Mama died a year ago. She stayed in bed for months afore she went. She said she had the cancer. It made her get real skinny. I wanted to sit with her but hated lookin’ at her, so I scrunched my eyes into little slits so only a strip of light come through my eyelashes. She was just a pale blur against the blue flowered sheets. It reminded me of the time we went on a picnic, and she chased me through the field until we fell down and lay on the blossoms, laughin’ in the sun ‘til we couldn’t breathe. But she wasn’t laughin’ in her bed. She hadn’t laughed in a real long time.

“I’m gonna die, Punkin,” she said.

“What’s that like, Mama? What happens when you die?”

“Your mind just goes away, like sleepin’, but you don’t wake up. It makes the pain go away.” She smiled, a blurry, tired smile.

I wanted to know more but was scared to ask. I hoped the goin’ away was like when I turned the TV off and the light shrunk to a bright dot and winked out. Or maybe like water swirlin’ down a drain, without the creepy gurgle sound. I hoped it wasn’t a slow thing, like the peaches rottin’ in the yard, wrinkled and crawlin’ with bugs. Anything but that.

She went to sleep after that, and I reckon her mind went away.


I thought a heap about makin’ my mind go away once Sugarman started comin’ in. I knew how to make it go away, ‘cause I saw ‘em do the hogs and chickens. They screamed, too, but without the fadin’. Their screams turned to hissin’ gurgles. I wondered if they had pain and if it went away. They didn’t have much mind, but I reckoned it went away just the same.

I'd took the butcher knife out the shed and went to the bathroom with it.

I'd locked the door and sat lookin’ at the knife for a spell. My reflection stared back at me. I didn’t like that—it made a big lump in my throat—so I stopped lookin’ and left the blade in my lap. Instead, I watched the door handle, listenin’ and waitin’, with the cold porcelain sendin’ chills deep into my bones. I thought about Daddy and everything looked red of a sudden. It got me awful riled up. I reckoned it was Daddy’s fault that Sugarman got in. If Daddy woulda let me lock the door, Sugarman wouldn’t have come, and I wouldn’t need to make my mind go away.


The strip of light under the door grew brighter as the sun fell. It was gettin’ to be time. Time’s a funny thing, too. It goes faster just when a body wants it to slow down.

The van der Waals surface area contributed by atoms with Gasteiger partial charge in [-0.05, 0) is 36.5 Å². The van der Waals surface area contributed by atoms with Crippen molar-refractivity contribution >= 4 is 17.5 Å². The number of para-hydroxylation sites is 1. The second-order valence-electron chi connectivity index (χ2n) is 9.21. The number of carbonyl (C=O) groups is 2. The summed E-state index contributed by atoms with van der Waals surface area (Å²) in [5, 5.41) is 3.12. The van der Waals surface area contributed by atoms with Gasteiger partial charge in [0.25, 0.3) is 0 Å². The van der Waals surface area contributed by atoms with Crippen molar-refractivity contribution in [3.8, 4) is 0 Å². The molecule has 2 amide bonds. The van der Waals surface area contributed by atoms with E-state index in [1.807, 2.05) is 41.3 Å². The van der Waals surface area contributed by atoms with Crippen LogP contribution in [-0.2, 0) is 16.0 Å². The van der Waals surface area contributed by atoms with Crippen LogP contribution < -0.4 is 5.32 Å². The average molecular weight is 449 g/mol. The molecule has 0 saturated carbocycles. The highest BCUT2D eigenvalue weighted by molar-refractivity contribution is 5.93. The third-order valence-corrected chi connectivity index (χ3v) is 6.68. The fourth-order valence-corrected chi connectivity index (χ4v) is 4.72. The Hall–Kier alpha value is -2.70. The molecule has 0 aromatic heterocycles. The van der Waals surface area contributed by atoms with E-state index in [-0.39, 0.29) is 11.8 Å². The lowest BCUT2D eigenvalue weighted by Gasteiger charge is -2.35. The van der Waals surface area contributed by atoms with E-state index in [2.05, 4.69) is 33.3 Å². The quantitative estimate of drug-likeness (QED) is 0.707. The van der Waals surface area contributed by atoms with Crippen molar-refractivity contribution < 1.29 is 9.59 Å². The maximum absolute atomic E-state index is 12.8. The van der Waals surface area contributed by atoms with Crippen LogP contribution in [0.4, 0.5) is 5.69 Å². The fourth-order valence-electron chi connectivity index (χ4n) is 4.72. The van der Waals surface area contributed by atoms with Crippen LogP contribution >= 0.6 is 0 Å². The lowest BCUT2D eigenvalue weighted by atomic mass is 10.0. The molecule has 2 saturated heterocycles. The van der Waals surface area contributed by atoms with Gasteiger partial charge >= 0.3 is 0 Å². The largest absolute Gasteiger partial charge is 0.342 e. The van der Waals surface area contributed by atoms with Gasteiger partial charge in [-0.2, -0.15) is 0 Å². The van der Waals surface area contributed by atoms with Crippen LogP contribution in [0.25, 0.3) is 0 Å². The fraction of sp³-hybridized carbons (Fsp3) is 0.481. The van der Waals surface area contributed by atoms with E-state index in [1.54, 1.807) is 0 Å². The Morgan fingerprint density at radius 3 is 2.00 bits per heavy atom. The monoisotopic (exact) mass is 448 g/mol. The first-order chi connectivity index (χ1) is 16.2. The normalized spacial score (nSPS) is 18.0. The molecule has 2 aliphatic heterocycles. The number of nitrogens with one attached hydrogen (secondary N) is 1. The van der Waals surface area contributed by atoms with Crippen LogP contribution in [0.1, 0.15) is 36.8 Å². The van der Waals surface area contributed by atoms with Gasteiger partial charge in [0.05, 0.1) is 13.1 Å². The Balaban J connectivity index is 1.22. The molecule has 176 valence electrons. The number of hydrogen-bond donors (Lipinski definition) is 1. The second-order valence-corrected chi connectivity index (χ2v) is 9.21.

I breathed deep, tryin’ to make my heart quit thumpin’. It sounded funny with my ears shut, like the wind got in my head while a horse thundered in my chest. I took my hands off my ears and picked up the knife. It was heavier and more real, like it might come alive. My fingers held it real tight as I slid down to the floor and waited.


When the front door slammed, I took the knife to my neck, just like they did with the hogs.

Everything turned red for real.

Daddy called my name. Footsteps rumbled down the hall. The strip of light under the door broke up and disappeared like when the sun goes behind clouds. The door handle jiggled. I dropped the knife.

“Why’s this damn door locked? You in there, Punkin?”

The red squirted and dripped. Daddy banged on the wood, but it sounded far-off, a rumble in my bones more than my ears. In between the poundin’, a train screamed. I wished my mind would go away afore Daddy got in. He hit the door harder, and it flew open. His eyes opened big, as if he seen a ghost.

“No more Sugarman, Daddy.” My voice sounded funny and made me want to laugh.

But when Daddy leaned over me, I smelled Sugarman’s breath. My laugh came out a whistlin’ scream, like the trains, windin’ up and fadin’ away.

*This piece is not intended to endorse or condone suicide. It was written as a cathartic, therapeutic piece of fiction. If you need someone to listen, please contact the National Suicide Prevention Lifeline at 1-800-273-Talk (8255) or visit

Image courtesy of Sura Nualpradid at

Tuesday, October 6, 2015

Women Writers Coming Out

This is such an awesome post that I simply have to share. I want all women writers (and more than a few men) to read it, because I think it's the number one hurdle for us.

I wrote something relating to this a few weeks ago, regarding my own path to writing a novel, the fear, doubt, and lack of confidence I struggled with for years (and still battle,) and the way girls/women are trained not believe in our own value and skill. I've had to unlearn a lot of that to find my own bad girl. She's coming out. ;)

Women writers must learn to see their own worth outside of wife/mom/family/friend roles and speak up. We owe that to ourselves (and our families,) and we deserve that voice.

Sunday, October 4, 2015

I Got Mine--Screw You

All. the. books. Always. For everyone.